Soon enough, a pair of queens landed in front of me. I raised in the small blind. My nemesis, Mr. Trash-Hand, called in the big blind. The flop came all low cards, 9-6-2 mixed suits. I checked. He bet. Everyone else folded, and I check-raised. Then Mr. Trash-Hand reraised me! Um... hello! Optimal strategy told me to slow down. Instead, I capped the pot.
A jack hit the turn. I checked. He bet. Once again, I check-raised. Then he reraised! WhaÖ? I should have had the common sense to fold right there. Clearly, Pappy had a better hand. But nooooooooo! I called his raise. The river card was a 3. I checked and he bet again. I meekly called.
Then I braced myself for his inevitable miracle trash hand. Maybe it would be 6-2 or J-6, giving him two pairs, or 5-4 giving him a straight.
Imagine my surprise when he turned overÖ two aces!
I was such a pinhead. It had never occurred to me that a bad player would have a good hand.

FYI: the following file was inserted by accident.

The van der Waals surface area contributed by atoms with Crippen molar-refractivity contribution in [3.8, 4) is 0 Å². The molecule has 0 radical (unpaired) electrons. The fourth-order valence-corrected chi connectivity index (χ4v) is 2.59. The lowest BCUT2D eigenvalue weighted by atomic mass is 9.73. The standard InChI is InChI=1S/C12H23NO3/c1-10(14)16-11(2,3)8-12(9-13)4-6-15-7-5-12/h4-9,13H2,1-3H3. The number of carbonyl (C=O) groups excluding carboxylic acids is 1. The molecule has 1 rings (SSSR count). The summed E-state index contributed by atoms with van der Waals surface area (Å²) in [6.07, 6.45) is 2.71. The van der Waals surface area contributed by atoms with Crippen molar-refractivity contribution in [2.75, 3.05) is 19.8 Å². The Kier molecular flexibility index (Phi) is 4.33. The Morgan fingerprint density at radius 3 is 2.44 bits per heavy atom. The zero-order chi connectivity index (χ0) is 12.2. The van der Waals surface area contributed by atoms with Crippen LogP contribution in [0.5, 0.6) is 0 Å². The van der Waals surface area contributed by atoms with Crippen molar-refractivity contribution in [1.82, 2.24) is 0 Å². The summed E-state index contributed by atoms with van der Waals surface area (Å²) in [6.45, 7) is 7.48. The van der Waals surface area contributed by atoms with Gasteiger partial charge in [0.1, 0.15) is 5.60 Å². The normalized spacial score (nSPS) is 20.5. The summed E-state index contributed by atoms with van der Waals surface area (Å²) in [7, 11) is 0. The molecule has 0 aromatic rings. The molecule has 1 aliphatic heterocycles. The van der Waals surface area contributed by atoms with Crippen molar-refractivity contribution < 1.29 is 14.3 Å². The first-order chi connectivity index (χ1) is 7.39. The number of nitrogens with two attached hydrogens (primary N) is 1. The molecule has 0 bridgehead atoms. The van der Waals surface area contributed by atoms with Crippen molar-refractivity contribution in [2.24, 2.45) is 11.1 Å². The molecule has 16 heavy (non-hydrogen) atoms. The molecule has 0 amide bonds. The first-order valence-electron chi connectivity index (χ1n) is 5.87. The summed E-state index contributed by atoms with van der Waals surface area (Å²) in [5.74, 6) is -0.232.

Pappy snorted, "I hate aces. Usually, I lose with them." He threw the cards away as if they were tainted, even as the dealer pushed him the pot. The rest of the players at the table snickered.
YaÖ Thatís poker. Blackjack blowouts tend to be more impersonal, like falling off a mountain in slow motion. But either way, the strategic principle is identical.
Nobody Owns Luck
My mistake was forgetting that anyone can have good luck. And playing good cards does not prevent bad luck.
Optimal strategy is not a magic wand that makes cards turn a particular way. It doesnít save us from improbable beats. In fact, strategy usually has little effect on the frequency of wins in a game. An optimal strategy helps you win more when you probably will win anyway. And it saves you money when youíre going to lose. This is especially true when playing blackjack.
For example, you should double down on an eleven in most situations. This does not increase the probability of winning the hand. Actually, it decreases it. But a double down increases your probability of finishing the session with a profit.
When you follow optimal strategies, they protect your bankroll, keep you playing, and maximize your profits. In the long run, that will inevitably overwhelm the capricious power of luck. In the short run, it prevents you from being a pinhead.
(c) copyright 2011 Basil Nestor
©2015, DeepNet Technologies. No material to be copied without express permission of DeepNet Technologies.